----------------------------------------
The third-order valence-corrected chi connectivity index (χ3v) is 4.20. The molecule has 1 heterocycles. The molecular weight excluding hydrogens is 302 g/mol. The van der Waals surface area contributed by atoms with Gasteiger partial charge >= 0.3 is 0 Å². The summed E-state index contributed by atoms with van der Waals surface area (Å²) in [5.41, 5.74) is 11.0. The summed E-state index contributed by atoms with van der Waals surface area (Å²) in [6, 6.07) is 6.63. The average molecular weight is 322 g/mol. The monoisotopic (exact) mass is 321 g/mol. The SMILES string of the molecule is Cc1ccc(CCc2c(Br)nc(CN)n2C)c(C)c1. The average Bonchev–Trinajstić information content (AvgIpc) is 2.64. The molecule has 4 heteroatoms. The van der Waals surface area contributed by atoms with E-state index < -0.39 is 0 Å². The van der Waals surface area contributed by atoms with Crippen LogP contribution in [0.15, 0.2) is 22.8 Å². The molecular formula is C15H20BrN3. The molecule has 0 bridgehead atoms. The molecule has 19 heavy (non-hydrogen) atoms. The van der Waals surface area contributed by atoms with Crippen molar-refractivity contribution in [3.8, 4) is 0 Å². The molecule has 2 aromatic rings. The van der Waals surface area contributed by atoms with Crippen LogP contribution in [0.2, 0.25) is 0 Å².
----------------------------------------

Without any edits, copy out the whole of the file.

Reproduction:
The third-order valence-corrected chi connectivity index (χ3v) is 4.20. The molecule has 1 heterocycles. The molecular weight excluding hydrogens is 302 g/mol. The van der Waals surface area contributed by atoms with Gasteiger partial charge >= 0.3 is 0 Å². The summed E-state index contributed by atoms with van der Waals surface area (Å²) in [5.41, 5.74) is 11.0. The summed E-state index contributed by atoms with van der Waals surface area (Å²) in [6, 6.07) is 6.63. The average molecular weight is 322 g/mol. The monoisotopic (exact) mass is 321 g/mol. The SMILES string of the molecule is Cc1ccc(CCc2c(Br)nc(CN)n2C)c(C)c1. The average Bonchev–Trinajstić information content (AvgIpc) is 2.64. The molecule has 4 heteroatoms. The van der Waals surface area contributed by atoms with E-state index < -0.39 is 0 Å². The van der Waals surface area contributed by atoms with Crippen LogP contribution in [0.15, 0.2) is 22.8 Å². The molecular formula is C15H20BrN3. The molecule has 0 bridgehead atoms. The molecule has 19 heavy (non-hydrogen) atoms. The van der Waals surface area contributed by atoms with Crippen molar-refractivity contribution in [3.8, 4) is 0 Å². The molecule has 2 aromatic rings. The van der Waals surface area contributed by atoms with Crippen LogP contribution in [0.2, 0.25) is 0 Å².